Send the link below via email or IMCopy
Present to your audienceStart remote presentation
- Invited audience members will follow you as you navigate and present
- People invited to a presentation do not need a Prezi account
- This link expires 10 minutes after you close the presentation
- A maximum of 30 users can follow your presentation
- Learn more about this feature in our knowledge base article
Writing Your Commandant's Paper
Transcript of Writing Your Commandant's Paper
Review of Related Literature
Restatement of Research Problems
Presentation of Data
Implications of the Study
P2LT MARIA LOURDES RANARIO-OCBENA PROF
Statement of the Problem
Significance of the Study
Scope and Limitation
Definition of Terms
1. Describe the current situation (broad overview - international or local
2. If description is int'l, apply to local setting. If local, apply to organization.
3. Establish the similar issue in the unit.
Should I describe my unit in detail?
Should I include the unit mission and vision?
How can I best establish the problem in my unit?
1. Problems should be in question form.
2. Problems should be open ended. (What, How)
3. Problems should have concrete measures or determinants.
4. Problems should not include perception.
5. Problems should not include question for recommendation.
When does a problem statement need a determinant?
How do I state a statistical problem?
How do I know that my problem statements are valid?
Write down three problem statements relating to your preferred/chosen/approved topic.
This will be submitted after 10 minutes and will be returned with comments after noon mess.
Write down the immediate objectives.
Immediate objectives are the findings upon which your recommendations will be based on.
Write down specific objectives.
Specific objectives simply answer your problem statements. (To determine, to establish, etc.)
Intermediate theory that attempt to connect to
all aspects of inquiry
Act like a map that will establish coherence to empirical inquiry
(Questions raised in the statement of the problem.)
Shows how the variables or concepts are related to each other
Conceptual Frameworks should...
- stem out of the Review of Related Literature
- lead to the methodology
- connect all aspects of inquiry
- explainskey terms
- Outlines a process of assessing evidence that asks questions related to important aspects of interpreting research findings
- Defines a set of different activities and categories of outputs
- Defines what kind of research activities can be used to produce specific outputs
Answers the question:
Who will benefit from the results of this study?
How will they benefit from this?
*May be written from general to specific or
What will be included in the study?
Who will be included in the study?
Where will the study be conducted?
What is the time or period covered by the study?
What will NOT be included in the study?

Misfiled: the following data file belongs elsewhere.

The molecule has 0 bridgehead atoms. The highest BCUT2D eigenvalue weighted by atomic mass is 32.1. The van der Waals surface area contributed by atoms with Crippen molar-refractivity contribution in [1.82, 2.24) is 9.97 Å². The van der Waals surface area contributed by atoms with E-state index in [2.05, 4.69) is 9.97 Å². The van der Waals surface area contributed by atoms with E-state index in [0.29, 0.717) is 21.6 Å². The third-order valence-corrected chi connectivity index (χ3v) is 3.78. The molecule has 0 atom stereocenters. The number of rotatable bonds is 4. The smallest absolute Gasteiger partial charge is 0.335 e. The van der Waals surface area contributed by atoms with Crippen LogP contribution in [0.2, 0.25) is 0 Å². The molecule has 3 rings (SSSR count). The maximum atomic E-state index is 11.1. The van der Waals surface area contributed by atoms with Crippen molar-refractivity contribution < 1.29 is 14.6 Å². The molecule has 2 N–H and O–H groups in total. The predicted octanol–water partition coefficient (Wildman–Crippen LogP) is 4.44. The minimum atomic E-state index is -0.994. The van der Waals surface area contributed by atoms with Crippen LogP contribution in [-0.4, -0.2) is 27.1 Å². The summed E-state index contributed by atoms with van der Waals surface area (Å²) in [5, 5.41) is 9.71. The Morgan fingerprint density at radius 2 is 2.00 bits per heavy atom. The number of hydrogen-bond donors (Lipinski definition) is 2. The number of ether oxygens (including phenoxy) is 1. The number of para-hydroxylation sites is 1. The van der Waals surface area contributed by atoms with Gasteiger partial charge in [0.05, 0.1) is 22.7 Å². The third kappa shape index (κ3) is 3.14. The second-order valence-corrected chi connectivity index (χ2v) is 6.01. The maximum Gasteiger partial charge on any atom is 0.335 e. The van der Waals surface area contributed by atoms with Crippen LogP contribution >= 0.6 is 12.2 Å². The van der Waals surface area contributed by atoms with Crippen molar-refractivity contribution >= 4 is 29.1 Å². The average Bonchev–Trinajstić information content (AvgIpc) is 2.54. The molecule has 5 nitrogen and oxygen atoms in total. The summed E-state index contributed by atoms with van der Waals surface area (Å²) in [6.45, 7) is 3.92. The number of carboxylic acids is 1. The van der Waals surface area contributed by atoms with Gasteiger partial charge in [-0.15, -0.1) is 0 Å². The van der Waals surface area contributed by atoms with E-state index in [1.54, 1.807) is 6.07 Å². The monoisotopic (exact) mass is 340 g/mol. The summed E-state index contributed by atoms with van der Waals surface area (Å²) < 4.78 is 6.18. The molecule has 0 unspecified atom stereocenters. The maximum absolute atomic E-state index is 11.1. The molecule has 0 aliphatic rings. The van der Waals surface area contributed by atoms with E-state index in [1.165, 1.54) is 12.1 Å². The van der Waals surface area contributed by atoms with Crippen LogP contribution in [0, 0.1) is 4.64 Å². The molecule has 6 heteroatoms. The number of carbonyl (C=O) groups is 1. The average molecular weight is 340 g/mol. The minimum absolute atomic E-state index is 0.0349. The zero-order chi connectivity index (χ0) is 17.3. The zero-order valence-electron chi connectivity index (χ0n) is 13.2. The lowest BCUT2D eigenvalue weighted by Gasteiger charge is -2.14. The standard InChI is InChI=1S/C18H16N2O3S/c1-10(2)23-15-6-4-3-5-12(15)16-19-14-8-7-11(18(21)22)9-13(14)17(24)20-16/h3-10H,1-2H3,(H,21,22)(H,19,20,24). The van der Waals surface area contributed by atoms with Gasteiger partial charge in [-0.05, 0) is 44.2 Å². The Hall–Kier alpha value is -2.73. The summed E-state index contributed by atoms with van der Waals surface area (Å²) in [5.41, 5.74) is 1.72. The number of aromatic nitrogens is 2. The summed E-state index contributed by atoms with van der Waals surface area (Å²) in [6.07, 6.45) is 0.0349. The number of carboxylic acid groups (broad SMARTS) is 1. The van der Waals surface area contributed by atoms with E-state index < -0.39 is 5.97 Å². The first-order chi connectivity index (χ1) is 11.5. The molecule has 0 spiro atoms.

(other identified and existing variables that
will not be tackled - in detail or at all - in the research.)
These are justified as to their non-inclusion.
Define terms used in the title
Define terms OPERATIONALLY (how it is used in the study, especially if it has different meanings for different instances)
Define variables mentioned in your problem statement.
Acronyms may form part of, or may be in a separate section.
May be narrative or thematic
Use more existing studies
- Establish the difference and similarity of the previous study
- How did the previous study help you in your research?
Policies may be used:
- Provide a brief background of the policy
(What is it all about)
- Cite how useful it is to the existing study
- If looking into revision of policy, cite a lack of, or confusing provision
- Is not a summary of the studies
- Identifies the research gaps (what are the areas that
were not covered by previous researches that yours will tackle)
- Should highlight the importance of conducting your study
- Summative of common points among different authors; Presents both sides, if there are opposing ideas.
Locale of the Study
Data Collection and Management
Quantitative - Experimental designs, Non-experimental designs, such as surveys studies
Qualitative - Narrative research, Phenomenology, Ethnographies,
Grounded theory, Case Study
Mixed Methods - Sequential, Concurrent, Transformative
Quantitative Studies require:
Advanced statistical computation and analysis
(Correlation, Significant Difference)
Existing instruments are better, especially when
*Use a 4-point Likert scale (Strongly Agree - Strongly Disagree)
*Use a 5-point Liker scale (Never - Always)
*Write neutral statements. Avoid he use of absolute words such as "all", "everyone"
*Be specific with the terms needing determinants
*Adjust depending on your respondents
*Pilot test if developing own survey
Form 5 groups and choose from any of these general topics: Intelligence, Education and Training, Organization, Supply, Plans and Programs.
Develop a 5-item survey. Present after 15 minutes
Include the venues where you:
Gathered data (if resources are only available in that place)
Conducted surveys (mass conduct)
Conducted Focus Group Discussion
A. Non-probability Sampling
- How you will collect your data (research, survey, interview, FGD) - in chronological order.
- How you will manage/interpret your data
- Narrative of how to go about your research
Statistical Treatment of Data
Hypothesis (null -Ho- and alternative - Ha-)
z or t scores for Significant Difference
Pearson's Rho - linear relationship (direct or inverse)
*degrees of confidence, confidence level is usually set at .1
*alpha levels are found in pre-set tables
Qualitative Data Analysis
- Content analysis
(Watch out for non-verbal cues)
(What is related to your study)
- Document analysis